Tag Archives: assessment

Teaching Safety Skills to Children with Autism

Here are the highlights from another talk that I attended at the 39th Annual Applied Behaviour Analysis International (ABAI) Conference in Seattle on the importance of teaching safety skills to children (and adults) with autism.

Teaching Safety Skills to Individuals with Disabilities:                                                                    

Every parent wants their child to be safe. And for many parents of children with autism, safety skills are often top of mind. Safety skills cover a broad range of skills, but when you boil it down, they can be put into one of two categories: (1) dangers in the social environment (such as kidnapping, abuse); and (2) dangers in the physical environment (such as poisons, matches).

In this talk, Miltenberger stressed the importance of reliably assessing the safety skills of children with autism and other disabilities after they have been taught. Because you want to (need to) know that if your child found a firearm in the home (there was a heavy emphasis on this during the talk, assuming because this is more common in the US because of their laws around firearms), that they would in fact: (a) not touch the gun; and (b) go and tell an adult immediately.

It turns out that it doesn’t matter if your child can tell you what needs to be done when faced with a safety threat, nor demonstrate that he/she could act it out successfully in a role-play situation; it’s the real-life simulation (i.e., your child doesn’t know that he/she is being tested) that will give you the real measure of how your child will stand up if it actually happens. It’s like those “quality” daytime talk shows when they set kids up by knocking on their door when their parents aren’t home, and pretending to be a stranger to see how the child will respond (all the while their parents and a video crew are watching from a live feed in the backyard). It looks like Oprah wasn’t so off on this one.

Miltenberger also stressed that these real-life assessments need to be carefully designed with the child’s safety and well-being in mind. It’s meant as a protective measure and a learning opportunity.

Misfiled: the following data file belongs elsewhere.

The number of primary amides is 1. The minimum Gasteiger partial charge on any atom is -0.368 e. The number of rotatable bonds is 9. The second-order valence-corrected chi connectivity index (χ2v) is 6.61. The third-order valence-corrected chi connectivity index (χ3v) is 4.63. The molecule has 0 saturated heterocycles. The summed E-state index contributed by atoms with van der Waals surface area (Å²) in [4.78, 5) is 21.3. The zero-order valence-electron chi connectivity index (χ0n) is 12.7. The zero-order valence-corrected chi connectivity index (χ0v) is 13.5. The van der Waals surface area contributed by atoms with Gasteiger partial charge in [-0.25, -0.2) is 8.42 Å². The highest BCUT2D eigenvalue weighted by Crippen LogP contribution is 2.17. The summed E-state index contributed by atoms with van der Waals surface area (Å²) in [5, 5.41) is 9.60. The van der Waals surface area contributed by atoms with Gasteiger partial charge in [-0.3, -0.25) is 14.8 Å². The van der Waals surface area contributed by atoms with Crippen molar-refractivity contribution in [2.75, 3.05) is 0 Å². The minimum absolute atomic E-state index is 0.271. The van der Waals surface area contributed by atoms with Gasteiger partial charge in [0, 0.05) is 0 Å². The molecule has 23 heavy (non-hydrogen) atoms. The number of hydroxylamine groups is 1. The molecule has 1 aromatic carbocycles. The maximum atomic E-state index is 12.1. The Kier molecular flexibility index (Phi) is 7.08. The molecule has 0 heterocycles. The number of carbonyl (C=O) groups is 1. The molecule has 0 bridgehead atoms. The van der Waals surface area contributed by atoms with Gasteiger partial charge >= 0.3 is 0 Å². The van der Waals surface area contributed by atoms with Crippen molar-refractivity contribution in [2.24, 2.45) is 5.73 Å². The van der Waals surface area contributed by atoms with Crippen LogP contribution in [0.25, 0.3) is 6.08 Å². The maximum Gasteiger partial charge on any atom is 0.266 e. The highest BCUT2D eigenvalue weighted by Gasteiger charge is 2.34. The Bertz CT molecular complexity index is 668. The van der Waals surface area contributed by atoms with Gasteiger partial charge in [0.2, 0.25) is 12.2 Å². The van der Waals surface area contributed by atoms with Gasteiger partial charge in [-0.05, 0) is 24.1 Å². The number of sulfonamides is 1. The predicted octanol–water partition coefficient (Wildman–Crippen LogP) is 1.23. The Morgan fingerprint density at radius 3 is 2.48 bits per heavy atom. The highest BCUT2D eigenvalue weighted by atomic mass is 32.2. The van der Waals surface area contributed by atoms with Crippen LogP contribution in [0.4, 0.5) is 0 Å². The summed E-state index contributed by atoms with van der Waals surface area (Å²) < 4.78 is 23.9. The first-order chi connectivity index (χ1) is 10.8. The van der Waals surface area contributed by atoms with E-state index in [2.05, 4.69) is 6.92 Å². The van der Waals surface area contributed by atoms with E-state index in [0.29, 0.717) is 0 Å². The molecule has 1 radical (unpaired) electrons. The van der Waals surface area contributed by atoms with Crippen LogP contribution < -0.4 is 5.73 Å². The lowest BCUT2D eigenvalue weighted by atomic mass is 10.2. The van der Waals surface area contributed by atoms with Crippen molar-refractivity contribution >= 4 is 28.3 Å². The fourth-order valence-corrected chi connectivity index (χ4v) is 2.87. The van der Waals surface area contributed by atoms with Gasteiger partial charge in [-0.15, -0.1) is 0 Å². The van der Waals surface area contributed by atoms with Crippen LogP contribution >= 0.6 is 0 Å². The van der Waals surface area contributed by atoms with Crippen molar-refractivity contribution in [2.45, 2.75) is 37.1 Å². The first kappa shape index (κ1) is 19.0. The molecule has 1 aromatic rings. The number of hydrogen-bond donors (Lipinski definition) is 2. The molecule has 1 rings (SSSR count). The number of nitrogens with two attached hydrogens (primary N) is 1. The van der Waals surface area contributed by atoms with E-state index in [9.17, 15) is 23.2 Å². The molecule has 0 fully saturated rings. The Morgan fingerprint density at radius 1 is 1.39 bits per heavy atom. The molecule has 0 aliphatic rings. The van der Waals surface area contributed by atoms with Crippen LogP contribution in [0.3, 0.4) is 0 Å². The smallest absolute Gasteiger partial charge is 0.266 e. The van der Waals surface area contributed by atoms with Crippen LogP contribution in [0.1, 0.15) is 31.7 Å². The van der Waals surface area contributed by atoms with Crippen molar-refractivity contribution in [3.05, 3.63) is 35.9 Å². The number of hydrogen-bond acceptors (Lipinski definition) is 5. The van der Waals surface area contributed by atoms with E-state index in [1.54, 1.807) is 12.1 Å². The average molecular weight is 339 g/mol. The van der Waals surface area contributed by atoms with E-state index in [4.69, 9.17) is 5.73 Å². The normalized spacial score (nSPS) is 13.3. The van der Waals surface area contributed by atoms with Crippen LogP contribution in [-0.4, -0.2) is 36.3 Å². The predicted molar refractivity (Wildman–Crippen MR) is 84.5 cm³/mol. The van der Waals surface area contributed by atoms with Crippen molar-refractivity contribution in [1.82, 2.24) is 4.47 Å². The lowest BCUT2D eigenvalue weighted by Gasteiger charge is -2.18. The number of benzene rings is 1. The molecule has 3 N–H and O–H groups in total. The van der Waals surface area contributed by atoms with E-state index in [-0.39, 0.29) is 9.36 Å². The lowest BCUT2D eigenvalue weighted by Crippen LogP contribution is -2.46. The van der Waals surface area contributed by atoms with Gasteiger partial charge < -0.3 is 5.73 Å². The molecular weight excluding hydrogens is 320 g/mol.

Sound scary? Definitely. But in this case, isn’t knowing better than not knowing? If you want to learn more, check out this article by Miltenberger that looks at the different types of safety skills, how to assess safety skills, and general guidelines for teaching safety skills to children.

What are your top safety concerns for your child? What strategies have you found to be effective?


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Filed under autism, autism conferences, autism workshops, behavioural skills training

April is Autism Awareness Month!

On March 29, 2012, the Center for Disease Control (CDC) reported that 1 in 88 children in the US has autism. There are no recently published rates for Canada, but Autism Speaks Canada indicates that the chances of a child being diagnosed in Canada are very similar: 1 in 110, with boys being 4 times as likely than girls to be diagnosed. Chances are you or someone you know has been touched by autism in a very personal way.

April is Autism Awareness Month, and April 2nd is the fifth annual World Autism Awareness Day. Every year, autism organizations around the world celebrate the day with awareness-raising events in an effort to improve screening and referral practices, and advocate for the needs of individuals with autism and their families. How are you planning on celebrating and creating awareness for autism?

I haven’t found any events here in Calgary, but I’ve come across a number of really great online resources.  The team over at Rethink Autism has just launched a video series for family members, friends and educators  in an effort to promote autism awareness. The video gives an  overview of the characteristics of autism and the early warning signs. To see the video, click here.

As with any disability, early detection and intervention is crucial. Although much of what causes autism is unknown, what is understood is that early, intensive behavioural intervention (also known as EIBI programs) can have a profound affect on the quality of life of those children who are affected by autism.

If you have any concerns about your child’s development, don’t wait. Speak to your doctor about screening your child for autism. And if you’re looking for an early intervention program or behaviour support plan check out our Services section, or Contact us!

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Filed under autism